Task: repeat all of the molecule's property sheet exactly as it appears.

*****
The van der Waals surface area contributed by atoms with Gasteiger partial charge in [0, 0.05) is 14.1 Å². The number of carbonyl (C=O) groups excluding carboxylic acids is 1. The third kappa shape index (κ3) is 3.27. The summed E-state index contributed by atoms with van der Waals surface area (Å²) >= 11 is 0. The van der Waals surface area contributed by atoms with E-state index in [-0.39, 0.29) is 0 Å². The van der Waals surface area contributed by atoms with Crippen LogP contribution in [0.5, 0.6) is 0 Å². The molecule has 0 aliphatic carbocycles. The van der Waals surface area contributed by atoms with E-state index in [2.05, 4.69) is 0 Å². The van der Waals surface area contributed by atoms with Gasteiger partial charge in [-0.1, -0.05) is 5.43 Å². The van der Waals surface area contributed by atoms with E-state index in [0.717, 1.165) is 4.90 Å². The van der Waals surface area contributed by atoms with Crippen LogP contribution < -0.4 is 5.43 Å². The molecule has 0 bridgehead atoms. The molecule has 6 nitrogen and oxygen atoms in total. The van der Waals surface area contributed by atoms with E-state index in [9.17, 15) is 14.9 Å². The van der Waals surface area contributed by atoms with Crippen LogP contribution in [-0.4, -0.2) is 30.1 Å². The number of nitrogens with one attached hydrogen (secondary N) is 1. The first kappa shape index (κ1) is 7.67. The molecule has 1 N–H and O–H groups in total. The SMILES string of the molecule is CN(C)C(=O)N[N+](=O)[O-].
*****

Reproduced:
The van der Waals surface area contributed by atoms with Gasteiger partial charge in [0, 0.05) is 14.1 Å². The number of carbonyl (C=O) groups excluding carboxylic acids is 1. The third kappa shape index (κ3) is 3.27. The summed E-state index contributed by atoms with van der Waals surface area (Å²) >= 11 is 0. The van der Waals surface area contributed by atoms with E-state index in [-0.39, 0.29) is 0 Å². The van der Waals surface area contributed by atoms with Crippen LogP contribution in [0.5, 0.6) is 0 Å². The molecule has 0 aliphatic carbocycles. The van der Waals surface area contributed by atoms with E-state index in [2.05, 4.69) is 0 Å². The van der Waals surface area contributed by atoms with Gasteiger partial charge in [-0.1, -0.05) is 5.43 Å². The van der Waals surface area contributed by atoms with E-state index in [0.717, 1.165) is 4.90 Å². The van der Waals surface area contributed by atoms with Crippen LogP contribution < -0.4 is 5.43 Å². The molecule has 0 bridgehead atoms. The molecule has 6 nitrogen and oxygen atoms in total. The van der Waals surface area contributed by atoms with E-state index in [9.17, 15) is 14.9 Å². The van der Waals surface area contributed by atoms with Crippen LogP contribution in [-0.4, -0.2) is 30.1 Å². The number of nitrogens with one attached hydrogen (secondary N) is 1. The first kappa shape index (κ1) is 7.67. The molecule has 1 N–H and O–H groups in total. The SMILES string of the molecule is CN(C)C(=O)N[N+](=O)[O-].